My body is consumed by the searing heat
as my soul withers in silent torment
Do not forsake me O Lord. . .

Have You turned your back on me?
Have You forgotten your servant?
My mind aches to make sense of this
Yet my soul finds nothing but emptiness
The tormenters mock and scoff at my pleas

What have I done?
What haven’t I done?
You take no delight in burnt offerings or sacrifice
All I have to give to You is a withering body
and an anguished mind–
Up until now that is all I thought I could offer You. . .

Just as I am broken of body and broken mind,
there, however, remains a seemingly impenetrable fortress
The last barrier separating me from all that Is and all that Will Be. . .

My will, which is the last defense of self. . .
Tearing down the unseen walls of ego and pride
Truly giving to You all that I am. . .
Abandoning
Forsaking
Relinquishing
Not only the brokeness of a physical body and brooding mind,
but the final brokeness of self

That I may yield to You O Lord
That I may not fight what happens. . .
As I have truly no control of the unseen events. . .
Rather that I may let go,
The I may truly give it all to You with no looking back
That I may trust
That I may rest
For in my brokeness, I find only wholeness in. . .
You

It’s hell getting old

“All children, except one, grow up. They soon know that they will grow up, and the way Wendy knew was this. One day when she was two years old she was playing in a garden, and she plucked another flower and ran with it to her mother. I suppose she must have looked rather delightful, for Mrs Darling put her hand to her heart and cried, ‘Oh, why can’t you remain like this for ever!’ This was all that passed between them on the subject, but henceforth Wendy knew that she must grow up. You always know after you are two. Two is the beginning of the end.”
― J.M. Barrie, Peter Pan

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(Watercolor Beach, Florida, The Gulf of Mexico on a fine September morning / Julie Cook / 2014)

This is not a tale about the proverbial wisdom which comes with age.
This is not a tale about aging parents (or maybe it is).
This is not a tale about the endurance of a family’s legacy with the addition of adorable grandchildren.
This is not a tale about the new 30 being 50 (which is so stupid right?)
This is a tale about you and me and simply put, about the triumphs and agonizing defeats
of aging. . .

Once upon a time, somewhere around the age of 50, life suddenly became less clear. No, I’m not talking metaphysically, I’m talking literally, as in things are literally out of focus.
A trip to the eye doctor is scheduled.

The good news is that you haven’t contracted some terrible disease nor or you going blind. . .
well not exactly going blind. You’ve simply gotten older and your vision is well, not what it use to be.

Thousands of dollars later you walk out with new glasses or contacts, which are suddenly making you feel as though you now live on a boat which has just set sail on a storm ridden sea. Up and down and all around you swivel your head like a bobble head, desperately searching for that tiny little speak of clarity and focus. . . Yet you must constantly remind yourself that the new glasses are “fly” and you are looking designer chic, albeit nauseated and still blind and of course thousands of dollars in the poor house.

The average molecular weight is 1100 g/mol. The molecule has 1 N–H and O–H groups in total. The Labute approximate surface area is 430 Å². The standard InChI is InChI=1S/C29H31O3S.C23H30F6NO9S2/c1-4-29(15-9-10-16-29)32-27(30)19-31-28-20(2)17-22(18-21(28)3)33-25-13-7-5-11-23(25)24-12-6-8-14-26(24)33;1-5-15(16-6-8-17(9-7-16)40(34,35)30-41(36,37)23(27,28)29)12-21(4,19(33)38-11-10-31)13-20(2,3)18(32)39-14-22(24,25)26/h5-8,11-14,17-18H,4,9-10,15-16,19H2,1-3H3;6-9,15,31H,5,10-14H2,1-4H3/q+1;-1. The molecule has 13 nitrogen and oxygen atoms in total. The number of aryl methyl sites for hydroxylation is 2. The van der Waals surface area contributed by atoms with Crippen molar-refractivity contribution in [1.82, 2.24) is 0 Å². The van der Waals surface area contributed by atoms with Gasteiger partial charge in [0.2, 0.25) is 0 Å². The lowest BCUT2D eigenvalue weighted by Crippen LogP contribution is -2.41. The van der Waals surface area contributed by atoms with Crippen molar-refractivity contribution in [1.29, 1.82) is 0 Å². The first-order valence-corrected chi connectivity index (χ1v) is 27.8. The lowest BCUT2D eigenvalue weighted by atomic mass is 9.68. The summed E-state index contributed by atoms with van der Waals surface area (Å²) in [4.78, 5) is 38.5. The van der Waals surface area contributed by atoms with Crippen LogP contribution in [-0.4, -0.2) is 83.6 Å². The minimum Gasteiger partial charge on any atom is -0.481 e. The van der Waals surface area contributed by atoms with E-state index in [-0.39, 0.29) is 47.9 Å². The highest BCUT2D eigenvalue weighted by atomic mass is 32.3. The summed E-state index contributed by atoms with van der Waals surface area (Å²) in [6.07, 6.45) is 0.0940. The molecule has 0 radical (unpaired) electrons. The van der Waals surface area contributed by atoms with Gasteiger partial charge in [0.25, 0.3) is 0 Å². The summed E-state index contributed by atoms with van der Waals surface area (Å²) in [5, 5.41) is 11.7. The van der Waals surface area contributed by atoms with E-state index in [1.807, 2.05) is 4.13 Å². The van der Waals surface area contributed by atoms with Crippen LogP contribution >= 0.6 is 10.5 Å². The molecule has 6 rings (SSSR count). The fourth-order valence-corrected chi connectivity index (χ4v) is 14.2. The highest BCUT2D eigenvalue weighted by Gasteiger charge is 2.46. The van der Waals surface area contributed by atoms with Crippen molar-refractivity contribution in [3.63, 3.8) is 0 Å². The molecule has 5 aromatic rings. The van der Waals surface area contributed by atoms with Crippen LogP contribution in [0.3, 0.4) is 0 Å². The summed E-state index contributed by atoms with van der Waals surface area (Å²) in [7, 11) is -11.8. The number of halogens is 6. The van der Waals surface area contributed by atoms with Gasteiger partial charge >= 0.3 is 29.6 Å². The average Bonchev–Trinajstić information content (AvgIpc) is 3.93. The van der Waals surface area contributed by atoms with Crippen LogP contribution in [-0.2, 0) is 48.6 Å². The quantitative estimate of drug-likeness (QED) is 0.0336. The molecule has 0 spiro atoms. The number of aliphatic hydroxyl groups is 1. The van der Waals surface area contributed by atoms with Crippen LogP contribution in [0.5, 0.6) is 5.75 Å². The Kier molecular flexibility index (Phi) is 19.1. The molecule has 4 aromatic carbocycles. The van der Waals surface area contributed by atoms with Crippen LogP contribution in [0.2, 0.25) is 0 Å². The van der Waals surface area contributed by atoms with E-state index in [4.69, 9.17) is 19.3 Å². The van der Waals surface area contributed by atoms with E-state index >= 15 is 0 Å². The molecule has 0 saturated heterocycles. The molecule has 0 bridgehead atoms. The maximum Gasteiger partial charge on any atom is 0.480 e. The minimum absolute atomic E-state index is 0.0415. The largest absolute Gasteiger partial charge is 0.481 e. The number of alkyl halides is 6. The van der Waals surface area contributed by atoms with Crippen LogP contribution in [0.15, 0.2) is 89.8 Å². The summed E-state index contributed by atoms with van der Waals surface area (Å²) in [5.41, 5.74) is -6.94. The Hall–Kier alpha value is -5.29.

Also at this magic age of 50, your doctor informs you that it is time for a colonoscopy.
I really don’t want to go into what all that entails as this venue is family friendly but if you must know, I am still having nightmares from the one I had 3 years ago–swearing I’d never do that again. . .of which I’ve now done twice. The only good thing to come from such an experience, other than being told you’re not dying nor that there’s anything detected, by observation, to be wrong with the workings of the plumbing, was that I lost 6 pounds while enduring the dreaded “prep”

Let’s move on.

By the age of 50, if you’re a female, you will most likely find yourself popping pills on a daily basis.
Not exactly mommy’s little helpers but more like the pills derived from the urine of a horse.
Great.
The dreaded yet welcomed hormone replacement therapy pills.
Pills to keep you calm.
Pills to keep you cool.
Pills to keep you collected.

It is usually obvious, to the casual observer, as to the women who are not popping said pills but certainly need to be popping said pills. They are the women who break out in a sweat in the dead of winter, shedding all forms of clothing, screaming at any and all as if everyone is an idiot for having the heat on, as it is only 25 degrees outside–this as they cut on the AC, turning it down to that of a meat locker all the while screaming at any and all for merely making the comment that no one is hot.

They are the women who you find crying hysterically because they just looked at a picture of their now grown children when they were but sweet tiny babes. . . but who, in the blink of an eye, are now screaming incessantly at said now grown children who made the ill fated decision to pop in for an unannounced visit. . .that they should have called first because the house is a mess.
Go figure.

Also sadly around the age of 50 one’s mind is not as sharp as it once was.
You find yourself forgetting that you’re in the process of cooking supper.
You seem to have forgotten that you had put the skillet on the stove and that you are suppose to be waiting for it to heat up.
You seem to have forgotten that you had added the olive oil ready to sauté, let’s say, a nice piece of fish.
Your phone rings.
You answer.
You chat.
You suddenly smell something burning.